On Sunday, Chinese authorities arrested a man for claiming on social media that some people in Beijing jumped off buildings, bruised by a massive stock market crash.
The 29-year-old Tian, was quickly picked up for spreading “rumours” and his post was deleted just as quickly. But clearly, it will not be so easy for the government to wipe out the loss, by some accounts, of over $3 trillion suffered in the past few weeks.
According to experts, the plunge has the potential to derail the development plans for the second-largest economy which is also slowing down. Latest data from the World Bank forecasts that China’s economic growth is expected to slacken to 7.1% in 2015 and 6.9% by 2017.
This crisis will certainly not help.
Apart from confidence-building editorials in Communist Party of China (CPC)-run newspapers, the government, over the weekend also put in place a series of measures to stall the plunge. The state media called the measures “unprecedented”.
“Since mid-June, the benchmark Shanghai Composite Index has tumbled by more than 29% in three weeks, including a 12% loss last week. For the Shenzhen Component Index and the ChiNext, the start-up board, the plunges were even deeper,” state-run Xinhua news agency reported.
Some experts see Beijing’s aggressive intervention as a blow to the government’s promised steps towards greater financial liberalisation, with a raft of planned IPOs seen as a move aimed at amending the state-owned sector.
“China has sufficient tools to bring the stock market back to sound footing as the economy keeps improving and the liquidity remains abundant,” said CPC’s flagship newspaper, the People’s Daily.
The country’s major brokers pledged to buy massive amounts of stocks to prop up markets, helped by China's state-backed margin finance company, while Beijing orchestrated a halt to new share issues, with dozens of firms scrapping their plans over the weekend to go public.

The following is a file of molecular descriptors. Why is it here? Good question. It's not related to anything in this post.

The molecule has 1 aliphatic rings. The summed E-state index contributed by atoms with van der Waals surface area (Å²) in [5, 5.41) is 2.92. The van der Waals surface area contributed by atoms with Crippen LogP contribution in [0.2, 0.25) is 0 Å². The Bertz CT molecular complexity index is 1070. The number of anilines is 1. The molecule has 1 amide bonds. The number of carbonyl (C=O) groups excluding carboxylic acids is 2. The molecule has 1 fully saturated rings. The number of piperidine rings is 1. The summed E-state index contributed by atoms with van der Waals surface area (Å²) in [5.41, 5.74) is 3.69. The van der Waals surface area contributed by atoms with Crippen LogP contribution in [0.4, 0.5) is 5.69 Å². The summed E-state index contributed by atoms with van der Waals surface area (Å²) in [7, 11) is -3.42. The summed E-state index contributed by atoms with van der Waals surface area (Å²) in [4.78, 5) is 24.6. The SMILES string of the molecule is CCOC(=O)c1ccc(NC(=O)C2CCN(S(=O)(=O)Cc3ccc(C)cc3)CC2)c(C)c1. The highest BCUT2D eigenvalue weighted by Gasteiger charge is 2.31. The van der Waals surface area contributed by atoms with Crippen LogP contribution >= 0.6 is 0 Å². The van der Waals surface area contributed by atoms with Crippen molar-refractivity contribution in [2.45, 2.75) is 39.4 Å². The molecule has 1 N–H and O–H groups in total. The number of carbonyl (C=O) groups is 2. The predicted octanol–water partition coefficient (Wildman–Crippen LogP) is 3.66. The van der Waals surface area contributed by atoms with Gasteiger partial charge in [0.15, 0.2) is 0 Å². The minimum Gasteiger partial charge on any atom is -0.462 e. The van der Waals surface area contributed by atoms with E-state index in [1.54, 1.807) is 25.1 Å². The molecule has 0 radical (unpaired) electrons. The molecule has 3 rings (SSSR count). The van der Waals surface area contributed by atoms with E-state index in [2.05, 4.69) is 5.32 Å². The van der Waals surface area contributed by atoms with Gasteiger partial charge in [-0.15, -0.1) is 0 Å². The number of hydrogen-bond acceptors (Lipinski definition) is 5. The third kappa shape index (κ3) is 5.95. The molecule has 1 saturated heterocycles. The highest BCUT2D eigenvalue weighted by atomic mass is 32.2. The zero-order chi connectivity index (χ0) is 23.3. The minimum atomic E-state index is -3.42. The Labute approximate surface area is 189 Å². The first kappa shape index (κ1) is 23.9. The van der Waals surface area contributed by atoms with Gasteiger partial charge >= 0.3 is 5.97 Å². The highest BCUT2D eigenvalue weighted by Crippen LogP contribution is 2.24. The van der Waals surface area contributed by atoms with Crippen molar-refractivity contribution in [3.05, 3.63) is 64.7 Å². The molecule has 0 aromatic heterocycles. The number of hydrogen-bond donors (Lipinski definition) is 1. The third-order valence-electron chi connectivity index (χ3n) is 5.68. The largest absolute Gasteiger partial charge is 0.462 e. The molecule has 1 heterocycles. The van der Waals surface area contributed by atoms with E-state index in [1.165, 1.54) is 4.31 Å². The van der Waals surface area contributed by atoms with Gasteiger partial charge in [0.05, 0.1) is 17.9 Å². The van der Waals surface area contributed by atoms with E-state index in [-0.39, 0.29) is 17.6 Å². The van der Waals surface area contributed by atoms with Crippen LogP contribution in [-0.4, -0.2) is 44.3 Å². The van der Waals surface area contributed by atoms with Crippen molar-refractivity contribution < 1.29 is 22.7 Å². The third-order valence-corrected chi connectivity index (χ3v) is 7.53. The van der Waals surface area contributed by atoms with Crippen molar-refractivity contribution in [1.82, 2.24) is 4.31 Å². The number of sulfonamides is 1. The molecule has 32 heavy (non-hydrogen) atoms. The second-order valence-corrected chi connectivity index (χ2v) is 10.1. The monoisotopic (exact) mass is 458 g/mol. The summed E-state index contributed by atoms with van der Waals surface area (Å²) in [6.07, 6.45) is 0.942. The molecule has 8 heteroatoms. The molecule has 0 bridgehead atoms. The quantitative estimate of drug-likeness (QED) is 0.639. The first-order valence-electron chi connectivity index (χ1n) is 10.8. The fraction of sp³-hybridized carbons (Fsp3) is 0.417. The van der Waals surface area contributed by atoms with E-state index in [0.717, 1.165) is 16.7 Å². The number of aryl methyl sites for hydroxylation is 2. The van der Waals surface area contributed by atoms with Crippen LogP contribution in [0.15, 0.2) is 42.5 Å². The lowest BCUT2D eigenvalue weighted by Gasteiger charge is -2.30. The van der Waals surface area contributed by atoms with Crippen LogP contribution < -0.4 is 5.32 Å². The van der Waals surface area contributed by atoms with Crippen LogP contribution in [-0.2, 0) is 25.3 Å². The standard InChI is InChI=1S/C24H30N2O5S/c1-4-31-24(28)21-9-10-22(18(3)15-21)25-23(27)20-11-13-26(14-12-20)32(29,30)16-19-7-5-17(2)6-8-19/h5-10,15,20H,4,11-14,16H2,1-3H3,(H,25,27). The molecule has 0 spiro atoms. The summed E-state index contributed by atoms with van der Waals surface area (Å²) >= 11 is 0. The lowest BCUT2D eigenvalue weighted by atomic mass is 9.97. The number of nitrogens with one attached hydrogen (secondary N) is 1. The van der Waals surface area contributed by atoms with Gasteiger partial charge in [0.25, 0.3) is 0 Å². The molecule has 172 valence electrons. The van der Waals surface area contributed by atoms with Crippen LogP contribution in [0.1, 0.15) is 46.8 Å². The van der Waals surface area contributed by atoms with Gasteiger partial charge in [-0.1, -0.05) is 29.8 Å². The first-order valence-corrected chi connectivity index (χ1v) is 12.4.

“Our economy is not doing well. People here have too much cash in hand and no channel to invest other than the stock market; manufacturing has slowed down, so has the service sector,” Liu Xiaoxue, an economist with the prestigious Chinese Academy of Social Sciences (CASS), told HT. “It is a bad economy. It is a bubble. The bubble is gradually bursting.”
China’s stocks enjoyed a credit-fuelled surge over the past year, almost doubling in size as they bucked an ebbing economy and falling corporate earnings.
“Apparently, the market collapse will deter the regulator from conducting major IPO reform,” Zhou Ling, a hedge fund manager at Shanghai Shiva Investment told the Hong Kong-based South China Morning Post (SCMP). “Severe losses by millions of investors in equities are a serious political issue, one that's much more urgent than the market reform.”
The crash has emerged as a key challenge for President Xi Jinping and the country’s top leaders, who are already striving to ward off a stiffer economic downturn.
“It will prompt the leadership to reassess the effectiveness of the policy-making,” Orient Securities chief economist Shao Yu told the SCMP. “The government needs to re-work the policy to find out which element it should focus on now, whether it's opening-up the financial markets, the innovations, or the risk- control.”
It was reported that the hottest topic about China on Twitter in the past 24 hours was the stock market: As it turns out, for all the wrong reasons.